- Thursday: An open line and the headline roundup
- Stolen chickens no longer block run for office
- North Little Rock School District investigating guard's shoving of student
- Lawsuit over Anne Pressly's medical records remains alive
- John Newman retrospective, at Art Ventures
- Barkus on Main: A Mardi Gras parade for the dogs
- Blueprints: 'Women are Stronger' by Duvall opens at Arts & Science Center
- Little Rock alters cop recruit bonus to require payback for those who quit
- State delays privatizing youth centers
- Blowback continues for Sen. Bart Hester's slam of UALR dance major billboard
- Leslie Rutledge's priorities: A Kentucky T-shirt maker, but not low-wage Arkansans
Posted: 08 Feb 2018 12:27 PM PST
The open line and the daily roundup of news and comment.
Posted: 08 Feb 2018 11:17 AM PST
A change in state law has opened the door for public service by people with past criminal records that previously disqualified them.
That was the ruling today in Circuit Court in Seary County. Judge David Clark said Kenny Cassell was eligible to run for sheriff despite a misdemeanor federal conviction for receiving stolen Cornish hens in
Cassell was elected sheriff in 2010, then removed from office on a petition by the prosecutor on account of his past record. The ruling said that he had been convicted of an "infamous crime" — a disqualifier as a crime of dishonesty, even though a misdemeanor, in the state Constitution.
But in 2016, voters approved a Constitutional amendment that changed grounds for removal from office. Infamous crime for purpose of disqualfication now only includes a misdemeanor "in which the finder of fact was required to find, or the defendant to admit, an act of deceit, fraud or false statement." Cassell said he wanted to try to run again this year and the prosecutor again objected.
Cassell did not plead to a crime that met that standard, his attorneys argued in seeking a ruling he was eligible to run. He possessed — and knew he possessed — stolen chickens. But his lawyers said in the brief on which a summary judgment was awarded :
While other portions of the statute mention the unlawful obtaining by fraud or deception from various types of vehicles or common carriers, those portions of the statute are irrelevant to Cassell's guilty plea, which merely stemmed from his receipt of chicken chattel, not any active fraudulent or deceitful obtaining of chicken chattel by theft as described in the statute.In upholding Cassell's previous removal from the ballot, the Arkansas Supreme Court had said his conviction involved dishonesty. But the new amendment was intended to remove "dishonesty" from the characteristics of misdemeanors deemed "infamous," the judge effectively ruled in adopting the plaintiff's motion.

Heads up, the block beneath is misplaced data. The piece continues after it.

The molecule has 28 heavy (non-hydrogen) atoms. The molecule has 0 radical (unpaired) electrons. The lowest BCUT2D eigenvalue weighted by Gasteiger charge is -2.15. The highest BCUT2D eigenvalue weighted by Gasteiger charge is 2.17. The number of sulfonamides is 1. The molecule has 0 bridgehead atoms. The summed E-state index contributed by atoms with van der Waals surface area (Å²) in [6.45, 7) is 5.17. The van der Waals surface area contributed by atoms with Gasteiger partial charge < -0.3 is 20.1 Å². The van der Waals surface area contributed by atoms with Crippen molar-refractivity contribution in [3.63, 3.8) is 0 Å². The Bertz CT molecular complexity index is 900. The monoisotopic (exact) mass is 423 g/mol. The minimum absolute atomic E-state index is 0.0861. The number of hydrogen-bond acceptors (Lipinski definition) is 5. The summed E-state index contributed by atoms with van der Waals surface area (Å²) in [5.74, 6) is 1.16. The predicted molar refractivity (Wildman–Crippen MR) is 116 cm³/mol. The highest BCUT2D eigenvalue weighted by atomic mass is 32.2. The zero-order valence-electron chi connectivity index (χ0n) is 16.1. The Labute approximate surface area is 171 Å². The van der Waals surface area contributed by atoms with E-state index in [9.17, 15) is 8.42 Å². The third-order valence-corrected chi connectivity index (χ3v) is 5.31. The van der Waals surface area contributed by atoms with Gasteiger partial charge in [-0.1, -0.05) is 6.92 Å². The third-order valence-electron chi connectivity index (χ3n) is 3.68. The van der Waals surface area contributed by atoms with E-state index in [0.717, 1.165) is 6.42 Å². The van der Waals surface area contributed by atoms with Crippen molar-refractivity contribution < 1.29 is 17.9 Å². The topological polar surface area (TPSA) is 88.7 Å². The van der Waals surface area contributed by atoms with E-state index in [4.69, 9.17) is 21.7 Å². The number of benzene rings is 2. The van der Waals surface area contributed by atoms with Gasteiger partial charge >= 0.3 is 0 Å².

Chris Burks and Blake Hoyt represented Cassell.
No word yet if the prosecutor will seek a definitive ruling from the Supreme Court, which, prior to the 2016 amendment, had made clear a couple of times that misdemeanor theft (once a charge involving campaign signs) was sufficient for removal from office.
Posted: 08 Feb 2018 09:26 AM PST
The North Little Rock School District is investigating the handling of a student by a district security officer this week, Superintendent Kelly Rodgers says.
The incident at North Little Rock High School went public after it occurred Monday with
Rodgers said he couldn't comment on specifics because the event was under investigation and had been reported to appropriate authorities. The North Little Rock police are investigating, according to a report on KARK.
The Facebook video begins after the confrontation had begun. The officer shoves the student after the student grabbed his arm at one point. The officer's shoving continues as the student tells the officer to get his hands off.
The school has video cameras that will provide a record of the incident and they will be used in the district investigation.
The parents of the student told KARK they commend their son "for holding his composure and not reacting to the abuse that he was subjected to."